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BMC Infectious Diseases

Open Access

Characterization of Pseudomonas strains from sinusitis patients

BMC Infectious Diseases201212(Suppl 1):P64

https://doi.org/10.1186/1471-2334-12-S1-P64

Published: 4 May 2012

Background

Sinusitis affects significant percentage of population causing considerable long term morbidity. P.aeruginosa is responsible for about 13% of the sinusitis cases. Pseudomonas produces hemolysin, rhamnolipid, a membrane glycolipid, secretory pigments like pyocyanin and 1-hydrophenazine which can reduce ciliary beating and mucociliary clearance. Alginate functions as an adhesion, thereby preventing phagocytosis.

Methods

This study involved the characterization of 22 Pseudomonas strains isolated from endoscopic pus of 170 sinusitis patients. Tests for the production of haemolysin, protease, lipase, lecithinase, slime, leucocidin toxin were performed. Cell adherence property was also evaluated. Antibiotic susceptibility tests were performed.

Results

All the strains produced β hemolysin. Coloured pigments ranging from bluish green to green, pink and purple were produced. Among the 22 strains, 18 were positive for proteases, 17 for lipases and 3 for lecithinase. All the 22 isolates produced leucocidin toxin, which killed all the leucocytes in 10 minutes. All the strains produced slime layers ranging from 20-35 mm height. The rate of cell adherence to the nasal epithelial cells depended on both the clinical strains and the individuals from whom nasal epithelial cells were taken. Clinical strains attached more efficiently (p=0.001) than the environmental strains. All the strains were sensitive to Amikacin, Gatifloxacin, Norfloxacin and Ofloxacin. To the antibiotics, Ceftrioxzone, Gentamicin, Cefotaxime, Chloramphenicol and Piperacillin, 18%, 9%, 28%, 59% and 59% of the strains showed resistance respectively.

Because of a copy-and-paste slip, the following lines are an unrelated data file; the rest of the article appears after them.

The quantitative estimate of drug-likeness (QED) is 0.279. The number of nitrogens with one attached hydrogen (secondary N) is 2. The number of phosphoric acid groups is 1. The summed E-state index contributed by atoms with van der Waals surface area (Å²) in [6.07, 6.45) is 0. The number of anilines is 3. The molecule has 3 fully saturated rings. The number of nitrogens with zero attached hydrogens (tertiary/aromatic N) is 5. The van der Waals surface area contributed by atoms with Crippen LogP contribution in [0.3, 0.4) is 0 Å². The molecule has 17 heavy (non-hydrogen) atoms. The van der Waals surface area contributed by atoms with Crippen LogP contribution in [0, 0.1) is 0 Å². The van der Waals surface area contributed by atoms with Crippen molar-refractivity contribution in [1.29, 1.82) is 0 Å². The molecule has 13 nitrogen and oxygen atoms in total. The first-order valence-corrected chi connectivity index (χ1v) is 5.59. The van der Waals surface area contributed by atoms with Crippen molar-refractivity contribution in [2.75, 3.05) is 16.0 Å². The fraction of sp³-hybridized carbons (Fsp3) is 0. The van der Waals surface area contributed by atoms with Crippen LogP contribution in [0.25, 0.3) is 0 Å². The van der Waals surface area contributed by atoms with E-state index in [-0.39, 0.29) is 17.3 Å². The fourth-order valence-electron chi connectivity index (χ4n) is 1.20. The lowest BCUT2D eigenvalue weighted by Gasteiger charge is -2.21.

Conclusion

Thus it is evident that P.aeruginosa produces virulence factors, demonstrates resistance towards multiple antibiotics. Successsful treatment necessitates a thorough knowledge of the prevailing bacteria.

Authors’ Affiliations

(1)
Department of Microbiology, Dr. ALMPGIBMS, University of Madras
(2)
Department of Microbiology & Biotechnology, Presidency College

Copyright

© Sasikala and Sundararaj; licensee BioMed Central Ltd. 2012

This article is published under license to BioMed Central Ltd. This is an Open Access article distributed under the terms of the Creative Commons Attribution License (http://creativecommons.org/licenses/by/2.0), which permits unrestricted use, distribution, and reproduction in any medium, provided the original work is properly cited.

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